Survival and Complication Rates of Implant-Supported Fixed Prostheses over the Last Decades - Consensus Statements - Home
The systematic review by Pjetursson and Sailer was conducted to compare the survival and complication rates of implant-supported prostheses published up to the year 2000 with those reported in studies published after the year 2000.
An association between period of publication and fixed implant-supported prosthesis outcomes were found with higher survival rates and overall lower rates of mechanical and technical complications reported in more recent clinical studies.
However, the incidence of reported technical complications is still high. The difference in survival rates was most evident for screw-retained prostheses, where the reported survival rate of 77.6% in the older publications was increased to 96.8% in the more recent ones.
Risk of Fracture - Implants
Implant fracture is a rare complication. To avoid implant fracture it is recommended that clinicians consider the use of appropriately designed and manufactured implants with properly investigated and documented low fracture rates. Similarly, the clinician should use implants manufactured from materials that have been thoroughly investigated.
The risk of implant fracture can be considered extremely low when:
- The appropriate distribution, number, and diameter of implants are used.
- Implants are placed using a restoratively driven protocol.
- Implants are combined with an adequately fitting prosthesis.
Risk of Fracture and/or Loosening - Prosthetic Screws
Fracture of manufacturer screws made to specified tolerances can be influenced by three factors: mishandling, misfit, and occlusal forces.
- Mishandling: To reduce the risk of fracture of prosthetic screws, it is recommended that a clinician follow the manufacturer’s instructions for use.
- Misfit: An inadequately fitting framework may be a predisposing factor to prosthetic screw fracture or loosening. It is recommended to prioritize evaluation of the accuracy of the interface between the machined head of the screw and its seating surface over the entire area of contact to reduce the risk of loosening and fracture.
- Occlusal forces, usually in the presence of other predisposing factors, misfit, and mishandling, may lead to prosthetic screw fracture or loosening.
Risk of Fracture and/or Loosening - Abutments
It is recommended that the clinician carefully evaluate the differential etiology of screw loosening, as the literature does not differentiate between abutment or prosthetic screw loosening sufficiently to conclude which type of screw is more likely to loosen.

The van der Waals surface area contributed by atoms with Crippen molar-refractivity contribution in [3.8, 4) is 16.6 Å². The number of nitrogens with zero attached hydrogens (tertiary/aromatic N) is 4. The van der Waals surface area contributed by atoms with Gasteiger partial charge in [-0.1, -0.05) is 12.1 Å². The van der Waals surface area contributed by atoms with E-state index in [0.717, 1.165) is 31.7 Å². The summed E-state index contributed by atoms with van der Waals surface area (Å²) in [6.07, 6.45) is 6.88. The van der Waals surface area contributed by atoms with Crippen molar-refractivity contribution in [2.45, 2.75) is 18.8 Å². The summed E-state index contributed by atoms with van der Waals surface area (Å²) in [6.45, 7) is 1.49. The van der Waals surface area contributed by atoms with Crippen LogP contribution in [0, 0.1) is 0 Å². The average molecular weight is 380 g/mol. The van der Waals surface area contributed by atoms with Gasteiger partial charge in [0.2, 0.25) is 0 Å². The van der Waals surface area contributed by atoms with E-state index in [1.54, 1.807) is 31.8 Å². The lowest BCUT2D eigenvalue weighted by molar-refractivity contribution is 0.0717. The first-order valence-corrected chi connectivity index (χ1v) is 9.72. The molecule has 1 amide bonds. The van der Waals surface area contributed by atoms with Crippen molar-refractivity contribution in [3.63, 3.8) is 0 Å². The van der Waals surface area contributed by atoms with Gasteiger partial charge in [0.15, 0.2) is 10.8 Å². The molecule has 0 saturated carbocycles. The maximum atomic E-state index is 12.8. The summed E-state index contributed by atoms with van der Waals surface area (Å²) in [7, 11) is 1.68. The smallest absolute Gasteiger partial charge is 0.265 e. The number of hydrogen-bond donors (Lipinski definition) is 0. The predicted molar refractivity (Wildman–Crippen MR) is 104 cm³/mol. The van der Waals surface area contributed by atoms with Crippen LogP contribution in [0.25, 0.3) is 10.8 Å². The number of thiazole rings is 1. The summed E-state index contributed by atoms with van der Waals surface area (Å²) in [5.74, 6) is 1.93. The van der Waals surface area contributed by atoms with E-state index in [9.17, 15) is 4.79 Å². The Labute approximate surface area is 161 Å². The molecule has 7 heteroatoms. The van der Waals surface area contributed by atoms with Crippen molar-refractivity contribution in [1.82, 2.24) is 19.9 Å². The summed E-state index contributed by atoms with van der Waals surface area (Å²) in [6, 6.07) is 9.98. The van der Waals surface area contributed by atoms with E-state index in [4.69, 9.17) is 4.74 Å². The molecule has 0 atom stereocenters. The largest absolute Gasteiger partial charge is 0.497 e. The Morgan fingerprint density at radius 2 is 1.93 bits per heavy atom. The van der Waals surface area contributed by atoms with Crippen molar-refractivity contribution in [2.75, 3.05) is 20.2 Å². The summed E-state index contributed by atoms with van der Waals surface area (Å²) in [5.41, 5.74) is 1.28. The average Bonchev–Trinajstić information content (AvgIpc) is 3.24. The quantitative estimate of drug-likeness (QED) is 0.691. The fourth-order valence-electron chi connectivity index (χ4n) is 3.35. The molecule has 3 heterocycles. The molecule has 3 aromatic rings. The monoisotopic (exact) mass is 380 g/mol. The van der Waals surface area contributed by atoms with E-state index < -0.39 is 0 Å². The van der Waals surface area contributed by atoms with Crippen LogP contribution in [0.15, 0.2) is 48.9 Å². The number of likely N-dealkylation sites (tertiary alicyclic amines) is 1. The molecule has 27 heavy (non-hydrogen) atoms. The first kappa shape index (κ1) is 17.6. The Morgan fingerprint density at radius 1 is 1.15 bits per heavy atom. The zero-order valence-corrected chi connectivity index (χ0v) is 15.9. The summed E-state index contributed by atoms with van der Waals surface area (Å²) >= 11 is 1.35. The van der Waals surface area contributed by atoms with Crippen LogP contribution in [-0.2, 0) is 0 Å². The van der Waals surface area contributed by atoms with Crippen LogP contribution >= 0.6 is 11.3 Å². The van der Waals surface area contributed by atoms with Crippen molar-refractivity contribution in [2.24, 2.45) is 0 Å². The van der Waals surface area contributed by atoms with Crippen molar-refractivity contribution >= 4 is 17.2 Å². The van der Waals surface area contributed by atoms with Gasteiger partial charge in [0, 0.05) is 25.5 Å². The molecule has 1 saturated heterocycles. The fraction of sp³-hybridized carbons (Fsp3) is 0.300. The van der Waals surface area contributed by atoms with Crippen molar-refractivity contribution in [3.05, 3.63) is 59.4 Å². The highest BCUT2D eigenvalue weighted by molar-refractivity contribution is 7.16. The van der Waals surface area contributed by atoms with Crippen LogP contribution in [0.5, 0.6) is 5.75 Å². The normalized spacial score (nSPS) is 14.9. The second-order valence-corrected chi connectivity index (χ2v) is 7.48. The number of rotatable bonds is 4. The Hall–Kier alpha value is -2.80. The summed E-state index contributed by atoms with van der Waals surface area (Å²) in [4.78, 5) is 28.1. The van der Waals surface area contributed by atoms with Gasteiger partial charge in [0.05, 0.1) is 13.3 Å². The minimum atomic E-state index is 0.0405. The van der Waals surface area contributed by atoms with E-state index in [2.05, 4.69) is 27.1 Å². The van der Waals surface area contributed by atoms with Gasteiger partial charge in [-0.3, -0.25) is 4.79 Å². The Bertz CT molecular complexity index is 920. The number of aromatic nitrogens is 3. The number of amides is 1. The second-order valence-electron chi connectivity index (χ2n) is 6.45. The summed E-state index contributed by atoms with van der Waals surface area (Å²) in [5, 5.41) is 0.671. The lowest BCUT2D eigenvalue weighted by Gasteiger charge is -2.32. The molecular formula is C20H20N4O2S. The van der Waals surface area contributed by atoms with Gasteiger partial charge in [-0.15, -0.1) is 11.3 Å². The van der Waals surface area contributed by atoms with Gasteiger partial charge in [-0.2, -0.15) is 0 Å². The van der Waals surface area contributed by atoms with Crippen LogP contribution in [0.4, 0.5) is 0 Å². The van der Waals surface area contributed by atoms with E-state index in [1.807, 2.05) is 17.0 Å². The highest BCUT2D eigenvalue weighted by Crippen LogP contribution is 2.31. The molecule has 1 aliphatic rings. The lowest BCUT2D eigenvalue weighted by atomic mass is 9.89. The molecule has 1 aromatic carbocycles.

Metal abutment fracture is a rare complication. Greater caution is advised with ceramic abutments. It is recommended that the specific material-based requirements of ceramics should be respected when choosing, designing, and handling these abutments.
Risk of Fracture of Framework and/or Veneering Materials
Currently framework fracture is a rare complication. The choice of material, appropriate design, and method of fabrication are all factors in reducing the risk of framework fracture.
To reduce the risk of fracturing the veneering materials, the framework must provide adequate support for the veneering ceramic or resin in order to avoid excessive thickness of the veneering material.
When choosing the material and determining framework design, it is recommended that the final contour of the definitive prosthesis be visualized prior to framework fabrication.
Scheduled regular maintenance appointments should include a careful occlusal review. It is recommended that clinicians undertake any required adjustments to the prosthesis, inclusive of meticulous polishing of worn ceramic surfaces, to reduce the risk of fracturing of the veneer material.
It is recommended that clinicians, technicians, and manufacturers employ a tracking system for implants and restorative components. Clinicians should be aware that not all implant systems have the same level of documentation. The clinician should be aware of the origin of the components used.
- Improvements in Implant Dentistry over the Last Decade: Comparison of Survival and Complication Rates in Older and Newer Publications